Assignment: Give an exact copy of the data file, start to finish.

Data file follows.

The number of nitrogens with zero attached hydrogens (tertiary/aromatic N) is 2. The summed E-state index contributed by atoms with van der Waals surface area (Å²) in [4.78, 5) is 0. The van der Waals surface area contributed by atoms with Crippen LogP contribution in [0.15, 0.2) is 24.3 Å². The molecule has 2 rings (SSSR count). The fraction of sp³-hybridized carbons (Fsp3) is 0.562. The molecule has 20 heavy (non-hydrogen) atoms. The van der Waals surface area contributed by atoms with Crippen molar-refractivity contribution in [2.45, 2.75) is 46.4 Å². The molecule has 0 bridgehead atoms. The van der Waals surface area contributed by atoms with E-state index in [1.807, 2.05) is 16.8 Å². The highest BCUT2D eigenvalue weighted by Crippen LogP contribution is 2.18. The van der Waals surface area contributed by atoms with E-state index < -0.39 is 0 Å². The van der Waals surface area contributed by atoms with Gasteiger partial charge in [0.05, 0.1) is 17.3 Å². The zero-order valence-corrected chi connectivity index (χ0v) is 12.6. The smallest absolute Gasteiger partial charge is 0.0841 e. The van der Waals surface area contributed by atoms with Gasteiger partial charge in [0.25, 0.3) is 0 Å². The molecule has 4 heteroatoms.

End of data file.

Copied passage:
The number of nitrogens with zero attached hydrogens (tertiary/aromatic N) is 2. The summed E-state index contributed by atoms with van der Waals surface area (Å²) in [4.78, 5) is 0. The van der Waals surface area contributed by atoms with Crippen LogP contribution in [0.15, 0.2) is 24.3 Å². The molecule has 2 rings (SSSR count). The fraction of sp³-hybridized carbons (Fsp3) is 0.562. The molecule has 20 heavy (non-hydrogen) atoms. The van der Waals surface area contributed by atoms with Crippen molar-refractivity contribution in [2.45, 2.75) is 46.4 Å². The molecule has 0 bridgehead atoms. The van der Waals surface area contributed by atoms with E-state index in [1.807, 2.05) is 16.8 Å². The highest BCUT2D eigenvalue weighted by Crippen LogP contribution is 2.18. The van der Waals surface area contributed by atoms with E-state index < -0.39 is 0 Å². The van der Waals surface area contributed by atoms with Gasteiger partial charge in [0.05, 0.1) is 17.3 Å². The zero-order valence-corrected chi connectivity index (χ0v) is 12.6. The smallest absolute Gasteiger partial charge is 0.0841 e. The van der Waals surface area contributed by atoms with Gasteiger partial charge in [0.25, 0.3) is 0 Å². The molecule has 4 heteroatoms.